Our featured Adventure Racers of the month are Liz Jones and Mags Salter who race under the team name ‘The Mad Old Tarts’ – a misnomer of a team name if ever we heard one!
With an incredible combined experience of over 35 years and one hundred races, Mags and Liz share their experiences and insightful tips to make your next Questars race a success.
Join us as we delve into their passion for the sport and explore their favourite aspects of Questars adventure races, and the valuable advice they offer to newcomers looking to embark on their own adventure racing journey. So, let’s dive into the wonderful world of Questars Adventure Races.
When did you participate in your first Questars adventure race?
On 1 April 2006 – we remember it well as it was on Mag’s birthday; we had two punctures and as a result didn’t manage to get to the kayaking, but we got very muddy and had such a laugh!
Roughly how many Questars adventure races have you participated in?
Far too many to count, but somewhere around 55…
What do you like most about Questars adventure races?
We love the format and the fantastic places we get to visit – the scenery is always amazing once we have dragged ourselves up to the inevitable ridge! Joe and Kim are very welcoming and, as experienced Adventure Racers themselves, they do set challenging courses. So, for us, it’s more about us versus the course rather than trying to beat the other competitors…although we are always happy to finish well up the ladies’ table.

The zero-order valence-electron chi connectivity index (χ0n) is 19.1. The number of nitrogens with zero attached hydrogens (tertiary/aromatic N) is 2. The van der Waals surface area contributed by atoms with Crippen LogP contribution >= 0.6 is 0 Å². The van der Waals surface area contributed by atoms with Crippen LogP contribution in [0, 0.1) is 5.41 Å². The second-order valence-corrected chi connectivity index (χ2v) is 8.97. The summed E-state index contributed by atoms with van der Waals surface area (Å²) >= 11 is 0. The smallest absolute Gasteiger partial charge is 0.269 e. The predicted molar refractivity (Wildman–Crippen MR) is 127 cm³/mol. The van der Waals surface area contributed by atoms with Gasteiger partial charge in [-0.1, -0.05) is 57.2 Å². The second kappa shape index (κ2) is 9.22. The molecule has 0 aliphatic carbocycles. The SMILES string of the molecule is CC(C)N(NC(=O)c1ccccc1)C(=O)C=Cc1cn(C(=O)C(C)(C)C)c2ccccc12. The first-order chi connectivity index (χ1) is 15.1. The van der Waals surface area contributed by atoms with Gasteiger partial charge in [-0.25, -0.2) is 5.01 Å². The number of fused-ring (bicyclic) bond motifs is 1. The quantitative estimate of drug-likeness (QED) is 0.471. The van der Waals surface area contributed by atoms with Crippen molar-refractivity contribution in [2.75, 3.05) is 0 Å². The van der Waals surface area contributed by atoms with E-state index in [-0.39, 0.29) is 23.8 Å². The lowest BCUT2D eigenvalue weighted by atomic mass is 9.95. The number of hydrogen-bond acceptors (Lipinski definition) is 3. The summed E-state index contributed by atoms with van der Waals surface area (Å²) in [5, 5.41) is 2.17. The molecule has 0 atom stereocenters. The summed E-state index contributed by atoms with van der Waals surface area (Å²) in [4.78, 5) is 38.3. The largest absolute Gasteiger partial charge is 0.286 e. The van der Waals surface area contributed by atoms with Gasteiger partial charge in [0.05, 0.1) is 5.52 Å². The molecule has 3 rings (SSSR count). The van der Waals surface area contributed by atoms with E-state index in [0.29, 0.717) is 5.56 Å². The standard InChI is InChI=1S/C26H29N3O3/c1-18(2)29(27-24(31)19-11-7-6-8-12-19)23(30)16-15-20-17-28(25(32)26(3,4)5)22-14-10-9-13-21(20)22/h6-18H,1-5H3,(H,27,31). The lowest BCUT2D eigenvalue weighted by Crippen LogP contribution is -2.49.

What do you like most about adventure racing?
The challenge of combining different activities and trying to plot the most efficient route, plus the camaraderie of all the other competitors; Adventure racers are a friendly bunch.
Why did you first get into adventure racing?
Mag’s husband & friend had done a few and were really enjoying it, so we thought we had better see what all the fuss was about. We liked the idea of the three different disciplines too.
What advice would you give to someone just getting started in adventure racing?
Manage your expectations and play to your strengths – don’t attempt to complete the whole course as you are unlikely to, and the time penalties for getting back late can be costly!
What is the best piece of advice that you were given when you started adventure racing?
Master your map reading skills, and take your time, especially at the start as getting to the first couple of controls will boost your confidence for the remainder of the event.
What is your strongest and weakest race discipline? How do you combat your weakest discipline?